The ‘motherhood penalty’: How mums who work part-time are losing out on pensions

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Motherhood penalty: Women working part-time a reduced ability to save for retirement at the same level as men


The ‘motherhood penalty’: How mums who work part-time are losing out on pensions

  • Nearly four in ten women part-timers would work more if childcare was cheaper
  • Part-timers have a reduced ability to save for retirement at the same level as men

Punishing childcare costs are creating a ‘motherhood penalty’ that contributes to an ever widening gender pensions gap, new research reveals.

Many working mothers end up going part-time when they would prefer to continue working, simply because the sums do not add up. 

The research, published tomorrow by pension firm The People’s Pension, shows almost four in ten part-timers would choose to work more if childcare was cheaper.

Motherhood penalty: Women working part-time a reduced ability to save for retirement at the same level as men

The knock-on effect of shorter hours is not only lower pay, but a reduced ability to save for retirement at the same level as men. People’s calls it the ‘motherhood penalty’.

The gender pensions gap is more than double the gender pay gap with the average female pensioner £7,000 a year poorer than her male equivalent.

The report – The Gender Pensions Gap; Tackling The Motherhood Penalty – says that after having children, nearly half of women reduce their hours, more than a third leave work altogether while one in five returns to work in a lower paid role.

Gregg McClymont, director of policy at People’s and former Shadow Pensions Minister, says: ‘The gender pensions gap is stark. By the time the average woman reaches retirement, the size of her pension pot will only be a fifth of that of a man her age. Women are getting short-changed on pensions for several reasons – not least because of the caring responsibilities they tend to take on.’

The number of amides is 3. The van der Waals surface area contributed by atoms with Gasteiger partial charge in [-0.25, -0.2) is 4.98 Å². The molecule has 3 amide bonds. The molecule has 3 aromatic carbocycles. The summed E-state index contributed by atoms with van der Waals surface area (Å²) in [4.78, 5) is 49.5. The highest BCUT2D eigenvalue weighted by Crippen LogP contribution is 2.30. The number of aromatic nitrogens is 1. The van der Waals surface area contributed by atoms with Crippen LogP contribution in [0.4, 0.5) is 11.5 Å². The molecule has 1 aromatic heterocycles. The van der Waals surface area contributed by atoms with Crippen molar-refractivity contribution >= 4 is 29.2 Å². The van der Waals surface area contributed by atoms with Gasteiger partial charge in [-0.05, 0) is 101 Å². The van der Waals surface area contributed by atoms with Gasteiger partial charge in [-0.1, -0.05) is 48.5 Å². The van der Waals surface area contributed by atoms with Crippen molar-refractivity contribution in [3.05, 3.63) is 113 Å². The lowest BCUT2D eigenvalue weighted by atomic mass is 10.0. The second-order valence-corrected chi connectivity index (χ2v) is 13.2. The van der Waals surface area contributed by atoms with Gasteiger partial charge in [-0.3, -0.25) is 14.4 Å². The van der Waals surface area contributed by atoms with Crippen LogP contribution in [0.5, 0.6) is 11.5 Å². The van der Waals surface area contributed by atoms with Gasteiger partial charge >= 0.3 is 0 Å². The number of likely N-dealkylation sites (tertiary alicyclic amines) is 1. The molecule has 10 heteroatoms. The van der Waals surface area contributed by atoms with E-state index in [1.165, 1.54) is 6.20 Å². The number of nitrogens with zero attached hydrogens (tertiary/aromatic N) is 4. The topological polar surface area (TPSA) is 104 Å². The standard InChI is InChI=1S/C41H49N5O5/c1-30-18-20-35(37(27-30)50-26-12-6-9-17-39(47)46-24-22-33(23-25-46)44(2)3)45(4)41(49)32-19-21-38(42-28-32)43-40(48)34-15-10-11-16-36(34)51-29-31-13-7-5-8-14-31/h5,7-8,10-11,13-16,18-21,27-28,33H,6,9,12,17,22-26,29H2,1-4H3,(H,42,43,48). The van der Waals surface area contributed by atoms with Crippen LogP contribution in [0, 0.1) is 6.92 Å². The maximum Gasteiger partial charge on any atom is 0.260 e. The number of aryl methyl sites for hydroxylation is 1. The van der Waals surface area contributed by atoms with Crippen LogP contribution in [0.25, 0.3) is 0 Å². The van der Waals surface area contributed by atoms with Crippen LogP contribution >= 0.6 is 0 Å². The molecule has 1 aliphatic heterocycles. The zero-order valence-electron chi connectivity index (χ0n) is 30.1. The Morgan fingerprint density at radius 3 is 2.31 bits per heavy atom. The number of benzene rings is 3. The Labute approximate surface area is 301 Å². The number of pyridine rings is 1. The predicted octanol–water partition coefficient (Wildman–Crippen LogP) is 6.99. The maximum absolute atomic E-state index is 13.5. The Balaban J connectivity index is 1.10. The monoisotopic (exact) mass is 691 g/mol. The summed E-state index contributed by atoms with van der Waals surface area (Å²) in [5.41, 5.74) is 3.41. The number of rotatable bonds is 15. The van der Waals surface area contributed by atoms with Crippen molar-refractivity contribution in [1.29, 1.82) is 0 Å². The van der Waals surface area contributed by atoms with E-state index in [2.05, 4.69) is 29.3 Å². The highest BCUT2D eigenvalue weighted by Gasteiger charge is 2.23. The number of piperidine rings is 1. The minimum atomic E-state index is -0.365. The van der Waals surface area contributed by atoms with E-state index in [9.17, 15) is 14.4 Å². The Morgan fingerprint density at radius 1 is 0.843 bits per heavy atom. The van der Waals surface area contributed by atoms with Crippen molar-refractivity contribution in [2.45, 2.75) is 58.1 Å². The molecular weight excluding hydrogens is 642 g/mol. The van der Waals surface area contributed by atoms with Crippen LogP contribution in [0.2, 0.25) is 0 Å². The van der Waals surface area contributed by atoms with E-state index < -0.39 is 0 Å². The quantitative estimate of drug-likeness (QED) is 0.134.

In England – similar arrangements operate in Wales and Scotland – there are three Government schemes that offer free childcare for children aged two, three and four. 

Parents can get 15 hours free childcare for two-year-olds (available for families on low-income benefits), 15 hours free care for all three and four-year-olds and 30 hours free for three and four-year-olds (if they earn a minimum of the equivalent of 16 hours per week at the national living or minimum wage and less than £100,000 a year each).

There is also ‘tax-free childcare’ worth up to £2,000 a year for qualifying parents where they receive a £20 top-up for every £80 they spend on care.

People’s has drawn up a list of measures it wants the Government to introduce to make childcare more accessible and affordable. Among them is a call for providers to be encouraged to turn vacant shops into nurseries – exempting the premises from business rates. 

It also wants the Government to reshape the auto-enrolment pension regime so it is fairer to low earners, many of whom are women. Currently, the first £6,136 of a worker’s earnings are not used to calculate pension contributions. If this threshold were removed, it would result in more money ending up in women’s pension pots.

 



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